A Government clampdown on illegal gangmasters who exploit agricultural workers was branded a "sticking plaster solution" yesterday.
Thousands of agricultural workers, many of who work on farms across the West Midlands, will be protected under the new licensing regime, M inisters announced yesterday.
Licences must be held by anyone supplying labourers to work in agriculture or food processing and packaging, which include many pack houses and farms in Worcestershire and Herefordshire.
The issue of gangmasters came to a head after 20 cockle pickers drowned after being cut off by the tide at More-cambe Bay, Lancashire, in August 2003.
Ministers had already called for action after three migrant workers were killed when their minibus was hit by an express train in July 2003 at Charlton, near Evesham, Worcestershire.
Herefordshire MP and shadow Farming Minister Bill Wiggin yesterday dismissed the new licensing scheme, claiming it would merely place an extra burden on legitimate gangmasters and do little to tackle the ones who operate on the black market.
Mr Wiggin, who sat on a select committee looking at the work of gangmasters following the Morecambe Bay tragedy, said: "One has to question whether licensing is really going to be sufficient.
"In the case of the cockle pickers, the problem was that the people being exploited were not necessarily here legally and, therefore, on top of this licensing regime you also need a control on people who are coming into the country so that illegal immigrants are not exploited. What we should be doing to achieve this is stop-ping these tragedies rather than death by paper work.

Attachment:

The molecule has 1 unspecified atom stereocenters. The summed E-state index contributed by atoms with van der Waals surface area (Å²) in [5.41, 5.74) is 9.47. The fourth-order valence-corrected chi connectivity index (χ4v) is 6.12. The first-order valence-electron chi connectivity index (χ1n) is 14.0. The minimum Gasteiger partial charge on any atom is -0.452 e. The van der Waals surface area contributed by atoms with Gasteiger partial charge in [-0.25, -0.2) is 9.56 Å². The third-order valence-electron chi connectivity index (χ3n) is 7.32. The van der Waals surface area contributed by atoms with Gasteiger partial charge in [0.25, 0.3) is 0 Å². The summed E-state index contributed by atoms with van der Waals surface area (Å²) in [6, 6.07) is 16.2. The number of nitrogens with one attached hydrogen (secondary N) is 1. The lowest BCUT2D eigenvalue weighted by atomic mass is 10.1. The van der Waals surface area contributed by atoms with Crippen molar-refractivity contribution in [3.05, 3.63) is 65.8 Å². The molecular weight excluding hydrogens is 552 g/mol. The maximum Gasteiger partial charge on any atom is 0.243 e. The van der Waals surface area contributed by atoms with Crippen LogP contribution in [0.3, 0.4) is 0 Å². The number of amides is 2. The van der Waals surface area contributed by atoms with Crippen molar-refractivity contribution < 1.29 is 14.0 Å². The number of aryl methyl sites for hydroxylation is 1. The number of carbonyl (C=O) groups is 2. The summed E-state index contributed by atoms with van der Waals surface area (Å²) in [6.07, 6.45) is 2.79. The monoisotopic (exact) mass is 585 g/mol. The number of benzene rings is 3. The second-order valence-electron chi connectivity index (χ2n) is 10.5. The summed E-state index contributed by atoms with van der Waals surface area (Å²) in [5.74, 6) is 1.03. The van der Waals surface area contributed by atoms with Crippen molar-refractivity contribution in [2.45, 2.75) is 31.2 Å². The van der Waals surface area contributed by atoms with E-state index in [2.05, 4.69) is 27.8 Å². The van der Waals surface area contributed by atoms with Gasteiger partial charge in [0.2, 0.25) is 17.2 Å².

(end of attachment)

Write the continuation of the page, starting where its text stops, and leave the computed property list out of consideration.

"Once you have got a licence it doesn't mean you were never the problem. It is the one's that won't bother to get the licence that concern me. What support has it given to people who play by the rules and what penalty will it give to those who don't?
"It is a sticking plaster solution if it is not backed up by good support for those who do apply for licences and makes life impossible for those who don't."
Defra Minister Jim Knight said the Government wanted to protect everyone involved in picking, processing, preparing or packing produce if they were supplied by gangmasters.
He said: "Of course, many gangmasters run safe and legitimate businesses but it's imperative that we do everything we can to weed out the rogues among them."
He said the scheme would be reviewed after a year to ensure it was working effectively.
"We are especially keen to ensure it doesn't become an excessive burden for small businesses. But we know that genuine labour providers want us to outlaw the bad operators who bring their industry into disrepute," he added.
Licences will not be needed by those supplying labour to retailers, caterers or wholesalers. The Gangmasters Licensing Authority said it would accept applications for licences from April 6.
It is expected that it will become an offence for gang-masters to operate without a licence from October 1 and that it will become an offence to use an unlicensed gang-master from December 1. ..SUPL: